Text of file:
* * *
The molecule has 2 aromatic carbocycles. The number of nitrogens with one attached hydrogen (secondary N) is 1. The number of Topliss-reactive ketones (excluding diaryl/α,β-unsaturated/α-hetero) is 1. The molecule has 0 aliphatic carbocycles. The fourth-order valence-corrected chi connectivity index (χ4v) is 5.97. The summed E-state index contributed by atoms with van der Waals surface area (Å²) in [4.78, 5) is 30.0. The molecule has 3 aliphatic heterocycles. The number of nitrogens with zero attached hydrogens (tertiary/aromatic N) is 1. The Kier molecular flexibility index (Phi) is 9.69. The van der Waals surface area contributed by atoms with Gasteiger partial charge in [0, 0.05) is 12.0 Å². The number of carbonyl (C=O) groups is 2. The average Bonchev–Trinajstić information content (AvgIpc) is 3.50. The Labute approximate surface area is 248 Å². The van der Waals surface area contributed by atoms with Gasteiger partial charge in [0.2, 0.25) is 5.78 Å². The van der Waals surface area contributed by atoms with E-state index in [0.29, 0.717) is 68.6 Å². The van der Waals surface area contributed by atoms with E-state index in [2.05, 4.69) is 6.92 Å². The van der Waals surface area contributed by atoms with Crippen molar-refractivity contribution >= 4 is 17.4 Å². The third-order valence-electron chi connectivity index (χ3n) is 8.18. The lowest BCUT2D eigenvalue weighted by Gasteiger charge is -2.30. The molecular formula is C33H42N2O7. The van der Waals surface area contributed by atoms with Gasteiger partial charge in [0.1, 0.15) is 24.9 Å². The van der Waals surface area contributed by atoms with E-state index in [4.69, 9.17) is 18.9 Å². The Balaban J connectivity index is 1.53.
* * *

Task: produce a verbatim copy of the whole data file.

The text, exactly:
The molecule has 2 aromatic carbocycles. The number of nitrogens with one attached hydrogen (secondary N) is 1. The number of Topliss-reactive ketones (excluding diaryl/α,β-unsaturated/α-hetero) is 1. The molecule has 0 aliphatic carbocycles. The fourth-order valence-corrected chi connectivity index (χ4v) is 5.97. The summed E-state index contributed by atoms with van der Waals surface area (Å²) in [4.78, 5) is 30.0. The molecule has 3 aliphatic heterocycles. The number of nitrogens with zero attached hydrogens (tertiary/aromatic N) is 1. The Kier molecular flexibility index (Phi) is 9.69. The van der Waals surface area contributed by atoms with Gasteiger partial charge in [0, 0.05) is 12.0 Å². The number of carbonyl (C=O) groups is 2. The average Bonchev–Trinajstić information content (AvgIpc) is 3.50. The Labute approximate surface area is 248 Å². The van der Waals surface area contributed by atoms with Gasteiger partial charge in [0.2, 0.25) is 5.78 Å². The van der Waals surface area contributed by atoms with E-state index in [0.29, 0.717) is 68.6 Å². The van der Waals surface area contributed by atoms with E-state index in [2.05, 4.69) is 6.92 Å². The van der Waals surface area contributed by atoms with Crippen molar-refractivity contribution >= 4 is 17.4 Å². The third-order valence-electron chi connectivity index (χ3n) is 8.18. The lowest BCUT2D eigenvalue weighted by Gasteiger charge is -2.30. The molecular formula is C33H42N2O7. The van der Waals surface area contributed by atoms with Gasteiger partial charge in [0.1, 0.15) is 24.9 Å². The van der Waals surface area contributed by atoms with E-state index in [4.69, 9.17) is 18.9 Å². The Balaban J connectivity index is 1.53.